You most likely know about the famous Paycheck Protection Program or PPP, that was initially passed by Congress as part of the CARES Act several months ago. The purpose of the PPP was to provide loans to small businesses – companies that generally had less than 500 employees –to help them get through the economic devastation caused by the coronavirus pandemic.
Unfortunately, as you may have heard, the initial launch of the PPP resulted in massive organizations like Shake Shack, Potbelly Sandwiches, and the L.A. Lakers obtaining “small business loans,” and taking the lion’s share of the money allocated to the program. While a number of large companies ultimately paid back the loans, the damage had been done. Shortly thereafter, Congress passed additional legislation to provide more funds so the Small Business Administration (SBA) could give out more PPP loans.
Most recently, on June 5, 2020, to be exact, the Paycheck Protection Program Flexibility Act of 2020 (“the Flex Act”) was enacted into law. The Flex Act makes a number of substantial changes to the PPP, allowing more flexibility for those who are taking out PPP loans and changing the way some of the PPP funds can be used
In this article, we are going to take a look at the Flex Act in some detail. If you are a small business that has been impacted by this devastating pandemic, you will want to learn more about this recently enacted law.
If you have additional questions, you need to speak with a tax planning attorney in Florida. We invite you to contact The Law Office of Mary King, P.L. We are tax planning attorneys in Florida who are laser-focused on tax strategies for small and mid-sized businesses. We provide services in all areas from debt settlement to planning. Call today at 941-906-7585, or fill out our contact form. We are here to help you.
Now, let us get into the significant changes you may find in the Flex Act.
1. Extended Spending Period, but the Same Deadline to Apply
You may recall that the CARES Act allowed loan borrowers to receive forgiveness on their loan for certain payments, including rent payments and utility payments. There was an important caveat, however. Loan borrowers could only get forgiveness for eight weeks worth of payments.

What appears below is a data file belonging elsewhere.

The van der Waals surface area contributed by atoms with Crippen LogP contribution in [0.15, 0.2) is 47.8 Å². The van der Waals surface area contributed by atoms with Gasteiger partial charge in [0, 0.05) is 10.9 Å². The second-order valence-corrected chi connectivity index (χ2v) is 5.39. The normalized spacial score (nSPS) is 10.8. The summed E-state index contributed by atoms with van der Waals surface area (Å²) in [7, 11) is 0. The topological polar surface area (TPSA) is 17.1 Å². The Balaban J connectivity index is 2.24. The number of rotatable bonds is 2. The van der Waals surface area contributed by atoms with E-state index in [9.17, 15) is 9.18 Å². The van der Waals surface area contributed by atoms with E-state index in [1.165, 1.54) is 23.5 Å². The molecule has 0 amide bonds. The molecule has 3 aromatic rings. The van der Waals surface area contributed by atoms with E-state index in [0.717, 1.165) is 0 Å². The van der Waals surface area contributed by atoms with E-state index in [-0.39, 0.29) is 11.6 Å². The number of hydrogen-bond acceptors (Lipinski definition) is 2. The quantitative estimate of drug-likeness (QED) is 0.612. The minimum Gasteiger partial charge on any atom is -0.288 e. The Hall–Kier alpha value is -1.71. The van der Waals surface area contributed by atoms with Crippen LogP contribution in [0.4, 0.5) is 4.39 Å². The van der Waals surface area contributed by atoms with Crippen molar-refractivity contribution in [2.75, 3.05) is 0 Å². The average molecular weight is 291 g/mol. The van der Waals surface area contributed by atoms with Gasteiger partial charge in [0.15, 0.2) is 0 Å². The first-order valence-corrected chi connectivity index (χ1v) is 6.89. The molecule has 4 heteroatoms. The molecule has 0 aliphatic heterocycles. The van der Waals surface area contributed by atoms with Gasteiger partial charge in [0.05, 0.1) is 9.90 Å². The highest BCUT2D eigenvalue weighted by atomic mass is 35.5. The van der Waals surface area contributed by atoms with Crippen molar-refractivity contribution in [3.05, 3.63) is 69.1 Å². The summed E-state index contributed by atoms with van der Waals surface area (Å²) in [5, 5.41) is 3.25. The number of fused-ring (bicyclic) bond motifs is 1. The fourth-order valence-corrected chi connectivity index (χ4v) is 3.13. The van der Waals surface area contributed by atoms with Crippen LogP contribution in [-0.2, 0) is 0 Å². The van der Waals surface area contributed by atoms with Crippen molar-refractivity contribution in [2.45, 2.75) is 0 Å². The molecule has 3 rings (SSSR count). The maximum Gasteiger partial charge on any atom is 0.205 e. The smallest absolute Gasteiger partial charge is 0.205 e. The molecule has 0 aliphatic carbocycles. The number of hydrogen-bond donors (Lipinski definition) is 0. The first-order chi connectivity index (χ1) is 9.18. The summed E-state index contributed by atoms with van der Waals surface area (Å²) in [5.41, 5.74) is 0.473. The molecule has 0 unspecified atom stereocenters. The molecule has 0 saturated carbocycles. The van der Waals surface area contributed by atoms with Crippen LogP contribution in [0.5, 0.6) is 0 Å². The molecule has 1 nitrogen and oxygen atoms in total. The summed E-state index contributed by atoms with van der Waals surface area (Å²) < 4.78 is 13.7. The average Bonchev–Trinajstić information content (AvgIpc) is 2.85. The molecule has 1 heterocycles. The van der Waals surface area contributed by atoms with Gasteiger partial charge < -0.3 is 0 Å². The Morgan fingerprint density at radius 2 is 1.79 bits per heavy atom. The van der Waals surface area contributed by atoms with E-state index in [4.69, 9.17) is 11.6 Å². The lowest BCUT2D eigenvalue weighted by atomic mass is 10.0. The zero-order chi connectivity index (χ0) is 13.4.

The Flex Act changes that to 24 weeks. Thus, borrowers can now take advantage of loan forgiveness on certain payments for a full 24 weeks (up until December 31, 2020), instead of the original eight.
One thing that has not changed since the CARES Act, however, is the application date for these PPP loans. A borrower must apply for, and receive approval of, a PPP loan before June 30, 2020. Thus, the Flex Act has not changed the deadline for applying for a PPP loan.
2. Extended Loan Term
Another Flex Act provision that is advantageous for borrowers is a term extension. For loans that are made after the Flex Act passage (June 5, 2020), the loan term is a minimum of five years. By contrast, the term of a loan that originated before the Flex Act was enacted stays at two years, unless the borrower and the lender come to a different agreement.
3. Payroll Cost Limits
Under the Cares Act, a borrower was only able to get loan forgiveness if they spent over 75% of their loan proceeds on payroll costs. The Flex Act recognizes that 75% is a high number, and reduced that to 60%. In addition, the SBA clarified (in a press release following the passage of the Flex Act) that even if the borrower uses less than 60% of the loan for payroll costs, they still will be eligible for at least partial loan forgiveness.
4. 10-Month Loan Deferral
The Cares Act does not set a time by which borrowers must apply for loan forgiveness. The Flex Act, however, has a provision that indicates that borrowers should apply within 10 months after the last day of their loan period. It is not clear whether the 10 months is mandatory, but it is highly recommended that any borrower should apply for loan forgiveness within 10 months after the last day of their covered period.
5. Tax Deferrals
The CARES Act allowed employers to defer payment of their portion of Social Security taxes, but that deferral option is not available to businesses that received PPP loan forgiveness. Under the Flex Act, borrowers whose PPP loans have been forgiven can delay payment of the employer portion of Social Security taxes for all payroll paid from March 27, 2020, through the end of the year. It should be noted, however, deferral still does not apply to employee income tax withholding, the employee or employer portion of the Medicare tax, or the employee portion of the Social Security tax.
Also, the Flex Act provides that the deferred taxes can be paid in two portions The first half of the deferred taxes should be ultimately paid by the end of 2021, and the second half must ultimately be paid by the end of 2022.
Get the Help of an Experienced Tax Planning Attorney in Florida
If you have questions about Covid-19 legislation like the Flex Act, are struggling with back taxes, or if you are a business that needs to plan tax payments throughout the year, then you need the help of an experienced tax planning attorney in Florida.
The Law Office of Mary King P.L. can help. We are an experienced tax planning law firm in Florida, and we offer complete services in all areas from tax implications of alimony to planning the most efficient tax strategy for individuals and businesses.
Call our IRS problem-solving services firm in Florida today to schedule an initial consultation. With years of experience, the Law Office of Mary E. King can make sure that your tax issues are resolved in your favor. Fill out our online contact form, or call us at 941-906-7585. Remember, at the Law Office of Mary E. King, we are focused on solving your tax issues for good.